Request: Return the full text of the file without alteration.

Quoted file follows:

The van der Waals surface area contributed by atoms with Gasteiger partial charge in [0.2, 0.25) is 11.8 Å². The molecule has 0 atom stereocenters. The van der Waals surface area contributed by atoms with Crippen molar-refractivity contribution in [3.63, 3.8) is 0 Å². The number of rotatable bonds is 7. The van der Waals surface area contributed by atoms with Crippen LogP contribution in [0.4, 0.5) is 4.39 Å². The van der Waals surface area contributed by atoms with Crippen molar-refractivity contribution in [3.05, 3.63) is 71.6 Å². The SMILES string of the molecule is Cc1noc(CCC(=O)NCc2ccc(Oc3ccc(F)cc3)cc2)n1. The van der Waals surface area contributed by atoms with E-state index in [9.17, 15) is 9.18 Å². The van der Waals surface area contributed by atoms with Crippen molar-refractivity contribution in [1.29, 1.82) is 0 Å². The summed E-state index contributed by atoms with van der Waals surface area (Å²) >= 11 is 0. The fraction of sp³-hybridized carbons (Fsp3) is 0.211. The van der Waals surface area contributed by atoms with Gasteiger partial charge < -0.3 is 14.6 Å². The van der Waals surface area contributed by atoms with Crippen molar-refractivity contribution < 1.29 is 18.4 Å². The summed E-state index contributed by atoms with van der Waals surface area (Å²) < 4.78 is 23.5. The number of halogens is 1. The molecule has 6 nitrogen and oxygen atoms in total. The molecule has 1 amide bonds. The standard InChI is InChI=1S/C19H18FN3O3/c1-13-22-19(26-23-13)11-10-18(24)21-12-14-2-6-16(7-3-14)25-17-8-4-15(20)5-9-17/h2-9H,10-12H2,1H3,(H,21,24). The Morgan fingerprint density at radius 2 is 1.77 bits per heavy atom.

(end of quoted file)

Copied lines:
The van der Waals surface area contributed by atoms with Gasteiger partial charge in [0.2, 0.25) is 11.8 Å². The molecule has 0 atom stereocenters. The van der Waals surface area contributed by atoms with Crippen molar-refractivity contribution in [3.63, 3.8) is 0 Å². The number of rotatable bonds is 7. The van der Waals surface area contributed by atoms with Crippen LogP contribution in [0.4, 0.5) is 4.39 Å². The van der Waals surface area contributed by atoms with Crippen molar-refractivity contribution in [3.05, 3.63) is 71.6 Å². The SMILES string of the molecule is Cc1noc(CCC(=O)NCc2ccc(Oc3ccc(F)cc3)cc2)n1. The van der Waals surface area contributed by atoms with E-state index in [9.17, 15) is 9.18 Å². The van der Waals surface area contributed by atoms with Crippen molar-refractivity contribution in [1.29, 1.82) is 0 Å². The summed E-state index contributed by atoms with van der Waals surface area (Å²) >= 11 is 0. The fraction of sp³-hybridized carbons (Fsp3) is 0.211. The van der Waals surface area contributed by atoms with Gasteiger partial charge < -0.3 is 14.6 Å². The van der Waals surface area contributed by atoms with Crippen molar-refractivity contribution < 1.29 is 18.4 Å². The summed E-state index contributed by atoms with van der Waals surface area (Å²) < 4.78 is 23.5. The number of halogens is 1. The molecule has 6 nitrogen and oxygen atoms in total. The molecule has 1 amide bonds. The standard InChI is InChI=1S/C19H18FN3O3/c1-13-22-19(26-23-13)11-10-18(24)21-12-14-2-6-16(7-3-14)25-17-8-4-15(20)5-9-17/h2-9H,10-12H2,1H3,(H,21,24). The Morgan fingerprint density at radius 2 is 1.77 bits per heavy atom.